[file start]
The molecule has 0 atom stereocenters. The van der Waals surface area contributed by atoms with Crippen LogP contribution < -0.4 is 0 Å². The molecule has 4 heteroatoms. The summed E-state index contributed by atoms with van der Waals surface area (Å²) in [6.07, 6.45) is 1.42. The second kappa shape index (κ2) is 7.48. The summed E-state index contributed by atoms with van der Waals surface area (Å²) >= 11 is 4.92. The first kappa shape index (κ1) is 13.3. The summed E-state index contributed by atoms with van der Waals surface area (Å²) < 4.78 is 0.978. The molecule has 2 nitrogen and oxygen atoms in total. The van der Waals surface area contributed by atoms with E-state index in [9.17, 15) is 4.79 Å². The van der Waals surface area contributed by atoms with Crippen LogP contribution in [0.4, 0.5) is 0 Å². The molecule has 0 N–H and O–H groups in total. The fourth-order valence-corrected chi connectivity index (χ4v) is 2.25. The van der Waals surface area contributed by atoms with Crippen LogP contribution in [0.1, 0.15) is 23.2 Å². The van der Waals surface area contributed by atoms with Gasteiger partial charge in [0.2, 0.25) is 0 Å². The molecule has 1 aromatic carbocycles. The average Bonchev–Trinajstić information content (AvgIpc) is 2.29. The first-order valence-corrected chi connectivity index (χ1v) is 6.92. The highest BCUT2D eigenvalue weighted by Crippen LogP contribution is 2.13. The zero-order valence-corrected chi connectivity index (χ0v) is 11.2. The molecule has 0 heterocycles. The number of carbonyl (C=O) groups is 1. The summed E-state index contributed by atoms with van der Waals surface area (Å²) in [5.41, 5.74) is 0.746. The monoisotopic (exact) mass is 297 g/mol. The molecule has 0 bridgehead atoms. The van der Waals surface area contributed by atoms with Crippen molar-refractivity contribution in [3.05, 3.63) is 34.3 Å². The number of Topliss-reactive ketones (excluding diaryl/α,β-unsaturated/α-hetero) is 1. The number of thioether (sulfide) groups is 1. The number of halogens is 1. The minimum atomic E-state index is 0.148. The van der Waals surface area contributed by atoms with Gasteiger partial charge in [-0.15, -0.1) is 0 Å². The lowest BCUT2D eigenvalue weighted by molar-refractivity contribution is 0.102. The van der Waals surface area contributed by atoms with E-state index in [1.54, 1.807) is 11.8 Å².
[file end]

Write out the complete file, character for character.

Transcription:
The molecule has 0 atom stereocenters. The van der Waals surface area contributed by atoms with Crippen LogP contribution < -0.4 is 0 Å². The molecule has 4 heteroatoms. The summed E-state index contributed by atoms with van der Waals surface area (Å²) in [6.07, 6.45) is 1.42. The second kappa shape index (κ2) is 7.48. The summed E-state index contributed by atoms with van der Waals surface area (Å²) >= 11 is 4.92. The first kappa shape index (κ1) is 13.3. The summed E-state index contributed by atoms with van der Waals surface area (Å²) < 4.78 is 0.978. The molecule has 2 nitrogen and oxygen atoms in total. The van der Waals surface area contributed by atoms with E-state index in [9.17, 15) is 4.79 Å². The van der Waals surface area contributed by atoms with Crippen LogP contribution in [0.4, 0.5) is 0 Å². The molecule has 0 N–H and O–H groups in total. The fourth-order valence-corrected chi connectivity index (χ4v) is 2.25. The van der Waals surface area contributed by atoms with Crippen LogP contribution in [0.1, 0.15) is 23.2 Å². The van der Waals surface area contributed by atoms with Gasteiger partial charge in [0.2, 0.25) is 0 Å². The molecule has 1 aromatic carbocycles. The average Bonchev–Trinajstić information content (AvgIpc) is 2.29. The first-order valence-corrected chi connectivity index (χ1v) is 6.92. The highest BCUT2D eigenvalue weighted by Crippen LogP contribution is 2.13. The zero-order valence-corrected chi connectivity index (χ0v) is 11.2. The molecule has 0 heterocycles. The number of carbonyl (C=O) groups is 1. The summed E-state index contributed by atoms with van der Waals surface area (Å²) in [5.41, 5.74) is 0.746. The monoisotopic (exact) mass is 297 g/mol. The molecule has 0 bridgehead atoms. The van der Waals surface area contributed by atoms with Crippen molar-refractivity contribution in [3.05, 3.63) is 34.3 Å². The number of Topliss-reactive ketones (excluding diaryl/α,β-unsaturated/α-hetero) is 1. The number of thioether (sulfide) groups is 1. The number of halogens is 1. The minimum atomic E-state index is 0.148. The van der Waals surface area contributed by atoms with Gasteiger partial charge in [-0.15, -0.1) is 0 Å². The lowest BCUT2D eigenvalue weighted by molar-refractivity contribution is 0.102. The van der Waals surface area contributed by atoms with E-state index in [1.54, 1.807) is 11.8 Å².